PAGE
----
4. Alabama defeat weakens and isolates Trump as his problems grow — That headline is leading The Washington Post right now, and you know what? I think it’s completely wrong. Trump didn’t lose in Alabama. The people who voted for the winner love him, and hate McConnell. Isn’t that the impression you have? To me, this is another triumph of Trumpism, never mind that he sorta kinda backed the wrong guy.
  5. Miracles really do happen’: Scalise returns to Congress, 15 weeks after shooting — For an actual feel-good story…
  6. Jared Kushner registered to vote as a woman. It’s not his first paperwork mistake. — Until we get this sorted out, I think he should be barred from using bathrooms in the White House.

Open Thread for Thursday, September 14, 2017

Y’all haven’t really been interested in my (admittedly quirky) posts so far today, so talk amongst yourselves about whatever. Here are some possible topics. (Oh, the video? It’s about Dreamers. Get it? Dream On?):

  1. Trump Now Says He Backs Deal to Protect ‘Dreamers’ — That’s his position on Tuesdays and Thursdays. On Mondays, Wednesdays and Fridays, however… Meanwhile, GOP’s Ryan dismisses potential DACA deal between Trump and Democrats. Oh, and Trump’s until-now loyal base is ticked
  2. U.S. Supreme Court justice wants others to think like lawyers — This was Samuel Alito, speaking at the dedication of the new USC Law School. This should make Juan’s day. But yeah, I think we’d be better off if more people did think like lawyers. Not everybody. But more people.
  3. After Oval Office meeting, Tim Scott says Trump ‘got it’ on Charlottesville — Yeah… OK… riiight. Poor Tim Scott. He’s trying so hard to hang onto this being-a-Republican thing in the age of Trump. It can’t be easy for him.
  4. Frank Vincent, Who Portrayed Dapper Mobsters, Dies — Best known for telling Tommy (Joe Pesci) to go get his shinebox…
  5. NASA’s Cassini spacecraft will soon crash into Saturn — its final screaming success — There’s no astronauts, but it’s a pretty good story, anyway. 15 hours left as I type this…

Cassini

Pharma Bro’s going to jail, but we can’t lock them all up, can we?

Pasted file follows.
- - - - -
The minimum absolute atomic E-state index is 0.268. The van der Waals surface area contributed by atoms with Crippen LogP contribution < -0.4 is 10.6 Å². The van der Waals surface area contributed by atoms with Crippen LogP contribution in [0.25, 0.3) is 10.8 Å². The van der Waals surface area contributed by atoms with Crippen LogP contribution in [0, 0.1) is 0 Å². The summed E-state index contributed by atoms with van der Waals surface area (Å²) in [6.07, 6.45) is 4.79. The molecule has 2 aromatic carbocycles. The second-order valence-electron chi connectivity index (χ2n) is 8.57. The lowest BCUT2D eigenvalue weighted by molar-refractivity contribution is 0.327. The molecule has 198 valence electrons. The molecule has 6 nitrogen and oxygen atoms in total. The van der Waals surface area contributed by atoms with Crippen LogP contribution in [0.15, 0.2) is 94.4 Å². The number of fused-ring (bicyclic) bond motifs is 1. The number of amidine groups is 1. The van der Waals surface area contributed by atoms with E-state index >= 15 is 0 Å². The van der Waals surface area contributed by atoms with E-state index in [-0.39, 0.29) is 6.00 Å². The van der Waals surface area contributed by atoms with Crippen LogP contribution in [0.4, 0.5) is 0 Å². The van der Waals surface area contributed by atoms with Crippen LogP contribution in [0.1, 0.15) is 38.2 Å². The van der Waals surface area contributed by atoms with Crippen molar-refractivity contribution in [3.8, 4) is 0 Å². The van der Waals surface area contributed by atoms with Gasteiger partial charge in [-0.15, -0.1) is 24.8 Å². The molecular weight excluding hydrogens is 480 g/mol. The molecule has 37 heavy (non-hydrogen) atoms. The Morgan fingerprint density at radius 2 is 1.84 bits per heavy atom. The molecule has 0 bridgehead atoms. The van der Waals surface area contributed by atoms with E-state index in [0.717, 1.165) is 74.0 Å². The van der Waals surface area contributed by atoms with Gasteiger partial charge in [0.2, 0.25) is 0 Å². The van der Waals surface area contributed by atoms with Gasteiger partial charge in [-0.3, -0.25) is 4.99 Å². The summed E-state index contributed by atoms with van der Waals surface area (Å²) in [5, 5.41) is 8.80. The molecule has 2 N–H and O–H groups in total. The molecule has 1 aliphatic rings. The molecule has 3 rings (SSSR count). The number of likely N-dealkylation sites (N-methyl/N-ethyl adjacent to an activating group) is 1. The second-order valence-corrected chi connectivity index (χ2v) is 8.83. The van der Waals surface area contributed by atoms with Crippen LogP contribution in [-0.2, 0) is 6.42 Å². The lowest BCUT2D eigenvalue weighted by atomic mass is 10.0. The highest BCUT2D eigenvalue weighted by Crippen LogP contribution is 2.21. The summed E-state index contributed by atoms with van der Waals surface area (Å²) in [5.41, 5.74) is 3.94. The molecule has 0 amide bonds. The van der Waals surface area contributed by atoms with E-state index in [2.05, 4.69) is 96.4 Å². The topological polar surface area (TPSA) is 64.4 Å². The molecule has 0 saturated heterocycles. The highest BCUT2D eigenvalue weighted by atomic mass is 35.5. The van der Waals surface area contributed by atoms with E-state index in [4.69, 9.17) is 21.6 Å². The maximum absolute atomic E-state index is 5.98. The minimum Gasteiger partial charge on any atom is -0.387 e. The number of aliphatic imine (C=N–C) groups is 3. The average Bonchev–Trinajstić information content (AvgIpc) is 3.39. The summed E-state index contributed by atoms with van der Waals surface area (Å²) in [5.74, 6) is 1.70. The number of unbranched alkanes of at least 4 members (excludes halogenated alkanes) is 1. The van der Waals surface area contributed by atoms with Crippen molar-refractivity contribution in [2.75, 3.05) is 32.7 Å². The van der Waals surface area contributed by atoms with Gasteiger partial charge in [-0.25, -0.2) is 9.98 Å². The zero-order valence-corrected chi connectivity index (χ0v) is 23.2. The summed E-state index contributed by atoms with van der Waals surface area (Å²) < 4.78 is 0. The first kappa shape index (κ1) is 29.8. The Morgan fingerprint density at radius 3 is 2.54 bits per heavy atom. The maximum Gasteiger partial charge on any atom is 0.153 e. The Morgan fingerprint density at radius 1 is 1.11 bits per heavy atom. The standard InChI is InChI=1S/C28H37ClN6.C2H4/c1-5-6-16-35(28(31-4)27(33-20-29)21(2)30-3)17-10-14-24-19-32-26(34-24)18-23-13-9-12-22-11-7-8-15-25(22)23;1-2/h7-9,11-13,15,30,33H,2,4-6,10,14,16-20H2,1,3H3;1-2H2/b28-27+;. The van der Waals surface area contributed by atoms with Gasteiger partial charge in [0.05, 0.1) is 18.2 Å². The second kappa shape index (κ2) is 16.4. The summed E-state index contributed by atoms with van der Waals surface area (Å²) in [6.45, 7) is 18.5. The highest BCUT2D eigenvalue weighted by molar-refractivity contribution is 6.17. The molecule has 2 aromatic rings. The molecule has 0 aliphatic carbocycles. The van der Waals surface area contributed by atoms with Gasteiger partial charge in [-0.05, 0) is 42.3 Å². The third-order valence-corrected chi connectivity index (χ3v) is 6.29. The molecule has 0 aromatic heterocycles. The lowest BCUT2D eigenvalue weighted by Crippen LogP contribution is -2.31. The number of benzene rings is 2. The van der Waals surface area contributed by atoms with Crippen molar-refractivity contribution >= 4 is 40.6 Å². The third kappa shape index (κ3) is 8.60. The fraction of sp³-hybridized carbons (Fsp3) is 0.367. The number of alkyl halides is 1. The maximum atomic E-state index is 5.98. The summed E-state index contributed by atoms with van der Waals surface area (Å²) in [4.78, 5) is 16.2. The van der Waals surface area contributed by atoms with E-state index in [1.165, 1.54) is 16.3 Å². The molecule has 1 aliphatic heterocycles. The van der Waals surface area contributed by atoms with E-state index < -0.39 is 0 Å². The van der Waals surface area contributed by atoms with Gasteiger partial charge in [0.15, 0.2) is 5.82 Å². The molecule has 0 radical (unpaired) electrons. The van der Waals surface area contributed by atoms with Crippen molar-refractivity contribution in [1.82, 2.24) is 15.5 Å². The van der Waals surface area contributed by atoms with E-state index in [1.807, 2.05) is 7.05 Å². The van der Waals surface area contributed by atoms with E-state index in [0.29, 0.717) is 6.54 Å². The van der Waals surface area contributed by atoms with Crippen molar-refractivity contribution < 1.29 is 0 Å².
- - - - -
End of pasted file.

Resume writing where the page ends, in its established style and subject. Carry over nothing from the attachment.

Pharma Bro

What a weird world we are living in.

You probably saw this last night:

NEW YORK — A federal judge on Wednesday revoked the $5 million bail of Martin Shkreli, the infamous former hedge fund manager convicted of defrauding investors, after prosecutors complained that his out-of-court antics posed a danger to the community.

While awaiting sentencing, Shkreli has harassed women online, prosecutors argued, and even offered his Facebook followers $5,000 to grab a strand of Hillary Clinton’s hair during her book tour. Shkreli, who faces up to 20 years in prison for securities fraud, apologized in writing, saying that he did not expect anyone to take his online comments seriously, and his attorneys pleaded with the judge Wednesday to give him another chance.

“The fact that he continues to remain unaware of the inappropriateness of his actions or words demonstrates to me that he may be creating ongoing risk to the community,” said U.S. District Judge Kiyo Matsumoto, in revoking his bond.

“This is a solicitation of assault. That is not protected by the First Amendment.”…

And… I think the judge is right, as weird as it is to think of saying “pull Hillary Clinton’s hair” being on a par with yelling “Fire!” in a crowded theater. (If he’d just said, “I’d like to pull her hair,” that would be one thing. But offering to pay people to do it?)

But everything about this situation is weird. And weird in ways that are fairly unique to the times in which we live.

The strangeness starts with Shkreli himself. His own attorneys defended him with the argument that Hey, he’s a weird guy. He can’t help it. He’s always been this way.